Shooting star Sam guns for glory

Sam McGonigal, 18, at his home in Hatfield Woodhouse. He has recently been confirmed as part of the Great British Skeet Clay Pigeon Shooting team and will be taking part in both the European and World Championships later on this year
Sam McGonigal, 18, at his home in Hatfield Woodhouse. He has recently been confirmed as part of the Great British Skeet Clay Pigeon Shooting team and will be taking part in both the European and World Championships later on this year
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A TEENAGE arts student’s favourite hobby really has gone with a bang!

Sam McGonigal, aged 18, has gone from strength to strength since trying his luck at clay pigeon shooting.

The Hatfield Visual Arts College pupil first picked up a shotgun five years ago.

Now Sam, from Hatfield Woodhouse, has been rated the best in the country among under 21s.

Proud dad David said: “I introduced him to clay target shooting when he was 13. We try not to call it clay pigeon shooting because it sounds like shooting animals - it is a term to try to avoid now.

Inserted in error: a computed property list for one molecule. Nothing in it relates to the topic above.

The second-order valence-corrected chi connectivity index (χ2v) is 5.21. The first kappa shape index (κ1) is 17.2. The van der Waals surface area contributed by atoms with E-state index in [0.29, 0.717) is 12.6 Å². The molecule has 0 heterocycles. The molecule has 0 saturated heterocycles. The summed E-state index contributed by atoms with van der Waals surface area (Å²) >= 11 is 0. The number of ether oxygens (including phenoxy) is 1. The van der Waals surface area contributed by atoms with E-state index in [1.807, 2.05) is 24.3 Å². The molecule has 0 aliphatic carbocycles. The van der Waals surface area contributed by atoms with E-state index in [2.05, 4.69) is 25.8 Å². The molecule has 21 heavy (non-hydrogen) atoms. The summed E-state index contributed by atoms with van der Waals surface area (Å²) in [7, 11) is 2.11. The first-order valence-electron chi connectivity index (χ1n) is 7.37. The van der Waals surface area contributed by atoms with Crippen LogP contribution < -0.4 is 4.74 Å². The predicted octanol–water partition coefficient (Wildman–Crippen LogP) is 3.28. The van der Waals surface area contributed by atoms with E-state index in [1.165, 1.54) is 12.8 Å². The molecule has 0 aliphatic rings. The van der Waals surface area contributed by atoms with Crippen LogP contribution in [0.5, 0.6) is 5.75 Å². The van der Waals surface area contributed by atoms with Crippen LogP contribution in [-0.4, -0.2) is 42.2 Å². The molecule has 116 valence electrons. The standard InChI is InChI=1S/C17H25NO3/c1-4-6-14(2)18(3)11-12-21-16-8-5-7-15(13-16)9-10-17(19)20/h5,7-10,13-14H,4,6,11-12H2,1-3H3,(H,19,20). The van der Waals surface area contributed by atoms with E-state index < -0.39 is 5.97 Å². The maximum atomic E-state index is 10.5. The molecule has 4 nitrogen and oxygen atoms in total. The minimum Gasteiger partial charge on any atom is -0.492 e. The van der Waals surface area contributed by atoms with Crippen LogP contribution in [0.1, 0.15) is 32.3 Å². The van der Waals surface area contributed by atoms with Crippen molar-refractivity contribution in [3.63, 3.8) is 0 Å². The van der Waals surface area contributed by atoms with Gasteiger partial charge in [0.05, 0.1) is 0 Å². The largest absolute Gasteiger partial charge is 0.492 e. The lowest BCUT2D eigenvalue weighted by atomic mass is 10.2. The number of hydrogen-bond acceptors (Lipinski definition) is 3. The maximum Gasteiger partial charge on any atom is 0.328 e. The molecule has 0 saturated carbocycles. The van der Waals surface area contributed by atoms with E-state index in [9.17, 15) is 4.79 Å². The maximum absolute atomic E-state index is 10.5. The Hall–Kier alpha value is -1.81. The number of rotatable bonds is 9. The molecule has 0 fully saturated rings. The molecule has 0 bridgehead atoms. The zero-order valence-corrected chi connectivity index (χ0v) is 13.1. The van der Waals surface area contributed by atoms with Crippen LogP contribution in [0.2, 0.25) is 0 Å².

“He seemed to have a flair for it and he has gone from strength to strength.”

Sam was originally competing in the English Skeet category, but decided it was too easy for him. Now he has switched to Olympic Skeet, which is more complicated.

When the gunman calls ‘pull’ to release the target, there can be a delay of anything up to three seconds before it is launched. It means it is harder to shoot.

“I had my own shotgun and licence and did a bit of shooting, but Sam has quickly overtaken me.”

Sam’s performance in competitions all over the UK has led to his number one ranking by the CPSA, the Clay Pigeon Shooting Association.

“It’s a very difficult discipline,” said David. “The main thing you need is very good concentration, and you need to be physically fit because it all happens so quickly when they release the target. You’re not allowed to have the gun up and ready to fire. You have to have it at your hip.”

Sam has a busy summer ahead of him. Next month he is heading to Ireland with the England team for a home international, and then, also in July, he is heading for Belgrade, in Serbia to represent his country in a Grand Prix.

He returns to Belgrade again in September - to take part in the world championship. There appears no prospect of an Olympic place though - there is only one shooting place for Britain, said dad David.

His good shooting may come in useful professionally one day - he has considered joining the Royal Marines when he leaves school.